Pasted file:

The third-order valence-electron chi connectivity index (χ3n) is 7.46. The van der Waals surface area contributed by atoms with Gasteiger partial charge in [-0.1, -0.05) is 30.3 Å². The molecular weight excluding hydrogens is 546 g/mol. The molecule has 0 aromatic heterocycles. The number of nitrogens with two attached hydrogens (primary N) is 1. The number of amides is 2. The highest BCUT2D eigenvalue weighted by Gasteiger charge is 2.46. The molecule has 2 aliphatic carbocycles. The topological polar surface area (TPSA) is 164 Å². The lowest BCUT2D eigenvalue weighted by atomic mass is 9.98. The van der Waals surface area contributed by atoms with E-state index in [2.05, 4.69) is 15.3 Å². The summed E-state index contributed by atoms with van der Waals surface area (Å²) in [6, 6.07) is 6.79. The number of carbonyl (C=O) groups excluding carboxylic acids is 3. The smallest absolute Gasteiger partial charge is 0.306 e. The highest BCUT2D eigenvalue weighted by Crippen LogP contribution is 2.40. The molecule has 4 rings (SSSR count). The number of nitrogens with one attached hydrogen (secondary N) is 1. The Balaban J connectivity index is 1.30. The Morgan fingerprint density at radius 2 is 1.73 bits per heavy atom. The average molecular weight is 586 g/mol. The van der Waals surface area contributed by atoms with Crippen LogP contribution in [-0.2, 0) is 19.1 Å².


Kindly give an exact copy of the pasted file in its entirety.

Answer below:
The third-order valence-electron chi connectivity index (χ3n) is 7.46. The van der Waals surface area contributed by atoms with Gasteiger partial charge in [-0.1, -0.05) is 30.3 Å². The molecular weight excluding hydrogens is 546 g/mol. The molecule has 0 aromatic heterocycles. The number of nitrogens with two attached hydrogens (primary N) is 1. The number of amides is 2. The highest BCUT2D eigenvalue weighted by Gasteiger charge is 2.46. The molecule has 2 aliphatic carbocycles. The topological polar surface area (TPSA) is 164 Å². The lowest BCUT2D eigenvalue weighted by atomic mass is 9.98. The van der Waals surface area contributed by atoms with E-state index in [2.05, 4.69) is 15.3 Å². The summed E-state index contributed by atoms with van der Waals surface area (Å²) in [6, 6.07) is 6.79. The number of carbonyl (C=O) groups excluding carboxylic acids is 3. The smallest absolute Gasteiger partial charge is 0.306 e. The highest BCUT2D eigenvalue weighted by Crippen LogP contribution is 2.40. The molecule has 4 rings (SSSR count). The number of nitrogens with one attached hydrogen (secondary N) is 1. The Balaban J connectivity index is 1.30. The Morgan fingerprint density at radius 2 is 1.73 bits per heavy atom. The average molecular weight is 586 g/mol. The van der Waals surface area contributed by atoms with Crippen LogP contribution in [-0.2, 0) is 19.1 Å².